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What could happen to a timeshare during a divorce?

On Behalf of | Jun 17, 2024 | Divorce |

The more income people earn during marriage and the higher their standard of living is, the more complicated their personal holdings might be. Those who have enjoyed a higher standard of living during marriage may find it particularly difficult to negotiate property division matters when they divorce.

Certain resources can be more challenging to equitably or fairly divide at the end of a marriage. Real estate holdings can often be a challenge. A timeshare technically does not belong directly to the spouses. They own an interest in the property. That partial interest allows them to use the property for a set number of days or weeks each year. They typically have to pay maintenance fees as well.

How can those who acquired timeshare properties while married address these unique assets during a divorce?

Timeshares are liabilities, as well as assets

As previously mentioned, timeshares are not simply a possession that people can use at will. There are numerous restrictions imposed on timeshare owners, and they have ongoing financial obligations. Timeshare fees paid every year can sometimes be thousands of dollars in addition to the initial investment made in the timeshare.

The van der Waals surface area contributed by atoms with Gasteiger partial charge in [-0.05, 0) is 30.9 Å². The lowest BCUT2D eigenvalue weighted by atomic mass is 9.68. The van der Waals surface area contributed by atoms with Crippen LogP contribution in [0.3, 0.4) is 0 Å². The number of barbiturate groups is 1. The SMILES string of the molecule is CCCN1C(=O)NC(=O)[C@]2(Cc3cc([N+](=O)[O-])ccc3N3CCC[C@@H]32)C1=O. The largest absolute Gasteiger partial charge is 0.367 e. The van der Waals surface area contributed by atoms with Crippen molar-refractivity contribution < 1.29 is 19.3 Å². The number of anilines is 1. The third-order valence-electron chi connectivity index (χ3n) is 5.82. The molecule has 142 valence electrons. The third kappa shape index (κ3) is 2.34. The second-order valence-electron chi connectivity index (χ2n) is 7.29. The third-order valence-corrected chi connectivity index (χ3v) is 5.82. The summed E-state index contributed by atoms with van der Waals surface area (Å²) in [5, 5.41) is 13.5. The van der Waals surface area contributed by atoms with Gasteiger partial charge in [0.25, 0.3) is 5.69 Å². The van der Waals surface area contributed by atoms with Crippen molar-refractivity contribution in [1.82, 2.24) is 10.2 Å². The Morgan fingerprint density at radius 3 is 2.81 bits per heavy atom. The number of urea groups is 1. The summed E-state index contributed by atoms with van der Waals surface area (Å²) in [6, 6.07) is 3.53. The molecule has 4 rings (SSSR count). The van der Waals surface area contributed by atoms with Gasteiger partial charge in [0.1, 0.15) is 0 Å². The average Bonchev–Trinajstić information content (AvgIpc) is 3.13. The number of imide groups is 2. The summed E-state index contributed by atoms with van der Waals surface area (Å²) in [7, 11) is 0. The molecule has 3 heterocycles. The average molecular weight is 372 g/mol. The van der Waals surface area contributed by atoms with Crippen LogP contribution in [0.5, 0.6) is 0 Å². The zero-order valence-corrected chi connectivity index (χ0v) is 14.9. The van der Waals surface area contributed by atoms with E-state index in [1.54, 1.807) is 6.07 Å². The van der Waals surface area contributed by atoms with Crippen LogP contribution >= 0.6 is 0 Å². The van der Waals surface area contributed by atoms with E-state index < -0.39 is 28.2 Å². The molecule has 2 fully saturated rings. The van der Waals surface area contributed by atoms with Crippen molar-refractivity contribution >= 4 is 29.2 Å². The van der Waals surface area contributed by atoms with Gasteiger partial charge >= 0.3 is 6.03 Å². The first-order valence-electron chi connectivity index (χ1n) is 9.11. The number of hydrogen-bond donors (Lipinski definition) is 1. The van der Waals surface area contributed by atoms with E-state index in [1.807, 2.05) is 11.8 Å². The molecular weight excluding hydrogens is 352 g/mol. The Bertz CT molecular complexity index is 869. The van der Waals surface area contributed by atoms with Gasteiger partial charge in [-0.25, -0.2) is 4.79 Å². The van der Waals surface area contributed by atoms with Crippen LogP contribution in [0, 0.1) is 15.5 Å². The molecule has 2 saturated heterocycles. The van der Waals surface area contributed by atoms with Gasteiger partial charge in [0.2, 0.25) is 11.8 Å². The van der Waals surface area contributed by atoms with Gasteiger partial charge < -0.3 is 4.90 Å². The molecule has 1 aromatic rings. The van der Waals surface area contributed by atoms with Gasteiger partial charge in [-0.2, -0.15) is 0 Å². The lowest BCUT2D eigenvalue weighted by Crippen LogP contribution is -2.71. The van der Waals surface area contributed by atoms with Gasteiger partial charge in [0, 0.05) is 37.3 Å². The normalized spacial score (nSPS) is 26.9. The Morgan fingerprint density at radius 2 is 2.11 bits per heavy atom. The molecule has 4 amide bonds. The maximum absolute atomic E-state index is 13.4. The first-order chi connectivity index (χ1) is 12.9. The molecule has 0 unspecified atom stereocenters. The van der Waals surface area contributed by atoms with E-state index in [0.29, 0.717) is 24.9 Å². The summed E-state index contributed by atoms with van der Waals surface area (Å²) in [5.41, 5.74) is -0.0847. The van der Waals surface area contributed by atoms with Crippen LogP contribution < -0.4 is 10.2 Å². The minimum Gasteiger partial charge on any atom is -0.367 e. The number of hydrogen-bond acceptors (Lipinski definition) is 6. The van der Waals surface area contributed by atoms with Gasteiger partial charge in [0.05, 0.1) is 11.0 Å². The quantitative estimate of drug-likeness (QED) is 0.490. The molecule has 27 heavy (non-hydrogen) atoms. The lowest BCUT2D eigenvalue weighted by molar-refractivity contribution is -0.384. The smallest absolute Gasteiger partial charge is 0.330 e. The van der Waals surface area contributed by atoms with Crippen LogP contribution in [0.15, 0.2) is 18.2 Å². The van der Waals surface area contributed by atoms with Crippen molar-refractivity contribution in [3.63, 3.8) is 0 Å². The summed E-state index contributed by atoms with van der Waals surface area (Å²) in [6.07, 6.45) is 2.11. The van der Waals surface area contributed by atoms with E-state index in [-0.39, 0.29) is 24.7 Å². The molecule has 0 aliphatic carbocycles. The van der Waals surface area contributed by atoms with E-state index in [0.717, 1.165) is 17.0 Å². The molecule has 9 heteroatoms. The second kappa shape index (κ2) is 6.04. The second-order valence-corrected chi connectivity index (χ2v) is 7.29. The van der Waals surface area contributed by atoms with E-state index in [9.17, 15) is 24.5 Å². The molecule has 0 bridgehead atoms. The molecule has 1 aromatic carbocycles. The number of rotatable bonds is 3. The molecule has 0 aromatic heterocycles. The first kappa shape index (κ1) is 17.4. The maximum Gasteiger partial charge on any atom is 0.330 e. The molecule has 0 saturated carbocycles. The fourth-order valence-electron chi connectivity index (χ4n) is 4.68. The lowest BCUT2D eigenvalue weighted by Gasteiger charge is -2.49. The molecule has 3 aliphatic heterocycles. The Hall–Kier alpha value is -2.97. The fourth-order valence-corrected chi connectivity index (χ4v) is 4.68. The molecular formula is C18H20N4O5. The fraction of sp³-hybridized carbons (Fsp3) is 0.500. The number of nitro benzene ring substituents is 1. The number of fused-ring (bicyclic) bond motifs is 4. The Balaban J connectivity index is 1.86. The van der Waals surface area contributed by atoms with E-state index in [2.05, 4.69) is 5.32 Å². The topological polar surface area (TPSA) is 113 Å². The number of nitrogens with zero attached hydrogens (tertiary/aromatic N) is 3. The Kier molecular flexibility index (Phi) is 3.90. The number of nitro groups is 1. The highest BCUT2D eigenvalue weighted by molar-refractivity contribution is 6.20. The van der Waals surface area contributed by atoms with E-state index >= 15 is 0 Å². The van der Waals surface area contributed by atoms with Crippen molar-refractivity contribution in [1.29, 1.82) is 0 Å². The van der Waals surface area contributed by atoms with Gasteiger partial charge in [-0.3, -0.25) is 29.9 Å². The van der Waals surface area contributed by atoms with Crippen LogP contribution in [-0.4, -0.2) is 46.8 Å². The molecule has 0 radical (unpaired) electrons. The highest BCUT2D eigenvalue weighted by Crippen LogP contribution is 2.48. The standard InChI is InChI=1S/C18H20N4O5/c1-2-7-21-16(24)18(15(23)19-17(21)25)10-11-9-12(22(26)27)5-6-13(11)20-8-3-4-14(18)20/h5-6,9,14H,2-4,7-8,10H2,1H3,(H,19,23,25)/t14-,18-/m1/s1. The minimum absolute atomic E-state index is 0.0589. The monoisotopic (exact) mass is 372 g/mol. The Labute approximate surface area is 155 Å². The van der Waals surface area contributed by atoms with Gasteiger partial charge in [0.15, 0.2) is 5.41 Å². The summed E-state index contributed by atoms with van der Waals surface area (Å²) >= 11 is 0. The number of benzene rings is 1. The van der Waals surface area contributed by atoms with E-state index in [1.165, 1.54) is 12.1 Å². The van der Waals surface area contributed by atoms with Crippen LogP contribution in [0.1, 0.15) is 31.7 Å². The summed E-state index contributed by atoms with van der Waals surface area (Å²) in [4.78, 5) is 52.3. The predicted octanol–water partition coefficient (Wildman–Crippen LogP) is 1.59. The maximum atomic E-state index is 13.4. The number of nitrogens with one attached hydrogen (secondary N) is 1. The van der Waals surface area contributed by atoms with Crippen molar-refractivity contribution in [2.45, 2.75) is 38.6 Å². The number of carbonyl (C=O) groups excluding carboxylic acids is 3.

Spouses can sometimes reach their own agreements about the disposition of a timeshare in a divorce. Only one spouse may enjoy the timeshare property, while the other may have tagged along on annual trips. Such compromises are common in marriage. If only one spouse particularly enjoys the timeshare, it is possible to arrange for them to keep it in the divorce by buying out the other spouse.

Other times, it might be financial considerations that determine who keeps the timeshare. If one spouse has far lower income and fewer assets than the other, they may not be able to afford the maintenance costs that accompany timeshare ownership. If spouses agree on terms, they can integrate the cost and liability that goes with assuming timeshare ownership into other property division decisions.

In some cases, spouses might even agree to sell the timeshare. At that point, they may divide the revenue generated by the transaction with one another as part of a broader property division settlement. Occasionally, both spouses feel an emotional attachment to a timeshare because of memories created there or relationships with others in the community. They may need to take the matter to court. In such cases, judges can determine the allocation of the timeshare when deciding other important property division terms for a divorcing couple.

Realizing that a timeshare could potentially be a source of conflict can help those preparing for an upcoming complex divorce. Those who identify challenging assets early in divorce negotiations can set goals that help guide the overall process toward success.